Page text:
Every Terry Pratchett fan has an opinion on the best place to enter the Discworld series, but this is where it all began – on 24th November, 1983, The Colour of Magic was released into the world.
Although Pratchett had published several other books before its release, The Colour of Magic marked our introduction to the Discworld and many of today’s best-known Pratchett staples, such as the turgid city of Ankh-Morpork, the Thieves’ Guild, and, of course, Death himself (who loves curry, cats, and can be spotted in all but one of the series’ forty-one books).
The novel follows the travels of the cowardly wizard Rincewind, who finds himself a guide for Twoflower, the Discworld’s very first tourist, followed by his sentient Luggage. Pratchett lovingly pulls apart and parodies tired fantasy tropes before piecing them back together to tell a truly brilliant story of semi-imaginary dragons, tavern fights, and insurance salesmen. Although his future novels refine this to perfection, his wordplay is second to none – Pratchett’s sense of humour feels as though he’s poking fun at you and laughing with you at the same time. And behind the ridiculousness of it all lies wicked satire, sincere philosophy, and a genuinely emotional story, laying the foundations for the series to come.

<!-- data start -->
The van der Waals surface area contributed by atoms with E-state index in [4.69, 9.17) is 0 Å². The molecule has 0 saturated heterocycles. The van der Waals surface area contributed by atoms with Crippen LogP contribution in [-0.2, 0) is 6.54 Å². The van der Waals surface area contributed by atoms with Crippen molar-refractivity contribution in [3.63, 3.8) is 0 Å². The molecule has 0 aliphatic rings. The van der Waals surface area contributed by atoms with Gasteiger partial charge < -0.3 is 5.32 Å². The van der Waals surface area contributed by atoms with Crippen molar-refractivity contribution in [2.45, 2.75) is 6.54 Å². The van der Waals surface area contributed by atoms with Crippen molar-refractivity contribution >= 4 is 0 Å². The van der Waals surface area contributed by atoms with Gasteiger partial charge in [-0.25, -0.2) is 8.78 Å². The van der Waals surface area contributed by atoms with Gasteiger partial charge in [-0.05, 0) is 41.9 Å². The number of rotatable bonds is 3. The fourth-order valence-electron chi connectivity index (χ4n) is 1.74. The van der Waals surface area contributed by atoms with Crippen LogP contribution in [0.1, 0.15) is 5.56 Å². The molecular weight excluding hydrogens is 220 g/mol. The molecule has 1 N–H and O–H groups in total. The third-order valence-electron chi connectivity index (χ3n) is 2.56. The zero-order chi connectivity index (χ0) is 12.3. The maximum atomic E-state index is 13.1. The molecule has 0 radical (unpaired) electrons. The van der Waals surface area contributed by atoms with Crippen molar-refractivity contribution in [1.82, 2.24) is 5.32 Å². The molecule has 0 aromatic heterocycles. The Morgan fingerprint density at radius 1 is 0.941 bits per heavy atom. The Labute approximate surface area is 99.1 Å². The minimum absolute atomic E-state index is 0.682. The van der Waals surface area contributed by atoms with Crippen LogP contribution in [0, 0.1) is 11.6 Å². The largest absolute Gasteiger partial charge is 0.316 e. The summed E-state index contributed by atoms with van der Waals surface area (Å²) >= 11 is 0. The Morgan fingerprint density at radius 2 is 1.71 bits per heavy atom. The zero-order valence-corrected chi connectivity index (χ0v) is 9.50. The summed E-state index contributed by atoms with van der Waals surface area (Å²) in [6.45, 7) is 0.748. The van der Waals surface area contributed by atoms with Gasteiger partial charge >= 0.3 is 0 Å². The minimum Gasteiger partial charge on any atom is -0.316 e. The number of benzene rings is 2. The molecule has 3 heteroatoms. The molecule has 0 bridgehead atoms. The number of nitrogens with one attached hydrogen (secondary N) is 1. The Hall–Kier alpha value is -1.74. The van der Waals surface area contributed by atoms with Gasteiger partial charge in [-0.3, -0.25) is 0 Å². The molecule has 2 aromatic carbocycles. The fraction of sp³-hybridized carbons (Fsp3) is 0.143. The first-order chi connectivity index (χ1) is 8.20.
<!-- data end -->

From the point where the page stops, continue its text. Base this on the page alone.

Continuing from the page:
The novels were given the movie treatment back in 2008, but the fact that Pratchett’s immense prolificacy and popularity have spawned relatively few TV and movie tie-ins speaks to his skill with words – it’s impossible to properly replicate his wit and storytelling skills outside the covers of his books. Astute, original, and just so much fun to read, The Colour of Magic is the perfect beginning to a series which has had a lasting impact upon millions of fans, and undoubtedly changed the face of fantasy and British literature.
Watch the trailer for the 2008 movie below: